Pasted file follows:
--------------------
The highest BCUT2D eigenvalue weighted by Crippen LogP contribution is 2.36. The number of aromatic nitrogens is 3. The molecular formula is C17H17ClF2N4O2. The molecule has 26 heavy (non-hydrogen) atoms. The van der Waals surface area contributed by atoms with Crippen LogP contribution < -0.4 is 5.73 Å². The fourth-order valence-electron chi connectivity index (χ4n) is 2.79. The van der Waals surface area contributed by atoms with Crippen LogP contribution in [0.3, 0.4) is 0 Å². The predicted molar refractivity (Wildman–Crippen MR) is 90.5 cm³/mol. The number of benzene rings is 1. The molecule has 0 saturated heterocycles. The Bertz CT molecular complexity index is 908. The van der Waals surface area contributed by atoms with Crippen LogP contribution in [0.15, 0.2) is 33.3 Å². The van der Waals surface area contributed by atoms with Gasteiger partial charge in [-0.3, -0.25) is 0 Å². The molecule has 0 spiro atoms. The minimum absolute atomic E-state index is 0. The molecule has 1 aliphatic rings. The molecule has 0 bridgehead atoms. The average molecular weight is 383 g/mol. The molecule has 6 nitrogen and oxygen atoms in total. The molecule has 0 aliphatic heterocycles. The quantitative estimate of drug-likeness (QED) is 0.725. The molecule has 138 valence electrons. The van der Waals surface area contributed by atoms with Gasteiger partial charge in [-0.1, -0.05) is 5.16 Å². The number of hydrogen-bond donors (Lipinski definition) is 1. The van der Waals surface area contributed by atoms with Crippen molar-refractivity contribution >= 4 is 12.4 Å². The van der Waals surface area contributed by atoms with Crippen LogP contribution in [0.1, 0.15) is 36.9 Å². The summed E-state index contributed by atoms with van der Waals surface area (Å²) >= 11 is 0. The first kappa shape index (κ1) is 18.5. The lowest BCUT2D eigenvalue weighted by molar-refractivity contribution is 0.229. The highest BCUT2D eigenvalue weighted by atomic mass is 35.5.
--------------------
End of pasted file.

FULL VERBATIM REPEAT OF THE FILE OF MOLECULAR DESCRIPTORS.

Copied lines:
The highest BCUT2D eigenvalue weighted by Crippen LogP contribution is 2.36. The number of aromatic nitrogens is 3. The molecular formula is C17H17ClF2N4O2. The molecule has 26 heavy (non-hydrogen) atoms. The van der Waals surface area contributed by atoms with Crippen LogP contribution < -0.4 is 5.73 Å². The fourth-order valence-electron chi connectivity index (χ4n) is 2.79. The van der Waals surface area contributed by atoms with Crippen LogP contribution in [0.3, 0.4) is 0 Å². The predicted molar refractivity (Wildman–Crippen MR) is 90.5 cm³/mol. The number of benzene rings is 1. The molecule has 0 saturated heterocycles. The Bertz CT molecular complexity index is 908. The van der Waals surface area contributed by atoms with Crippen LogP contribution in [0.15, 0.2) is 33.3 Å². The van der Waals surface area contributed by atoms with Gasteiger partial charge in [-0.3, -0.25) is 0 Å². The molecule has 0 spiro atoms. The minimum absolute atomic E-state index is 0. The molecule has 1 aliphatic rings. The molecule has 0 bridgehead atoms. The average molecular weight is 383 g/mol. The molecule has 6 nitrogen and oxygen atoms in total. The molecule has 0 aliphatic heterocycles. The quantitative estimate of drug-likeness (QED) is 0.725. The molecule has 138 valence electrons. The van der Waals surface area contributed by atoms with Gasteiger partial charge in [-0.1, -0.05) is 5.16 Å². The number of hydrogen-bond donors (Lipinski definition) is 1. The van der Waals surface area contributed by atoms with Crippen molar-refractivity contribution >= 4 is 12.4 Å². The van der Waals surface area contributed by atoms with Crippen LogP contribution in [0.1, 0.15) is 36.9 Å². The summed E-state index contributed by atoms with van der Waals surface area (Å²) >= 11 is 0. The first kappa shape index (κ1) is 18.5. The lowest BCUT2D eigenvalue weighted by molar-refractivity contribution is 0.229. The highest BCUT2D eigenvalue weighted by atomic mass is 35.5.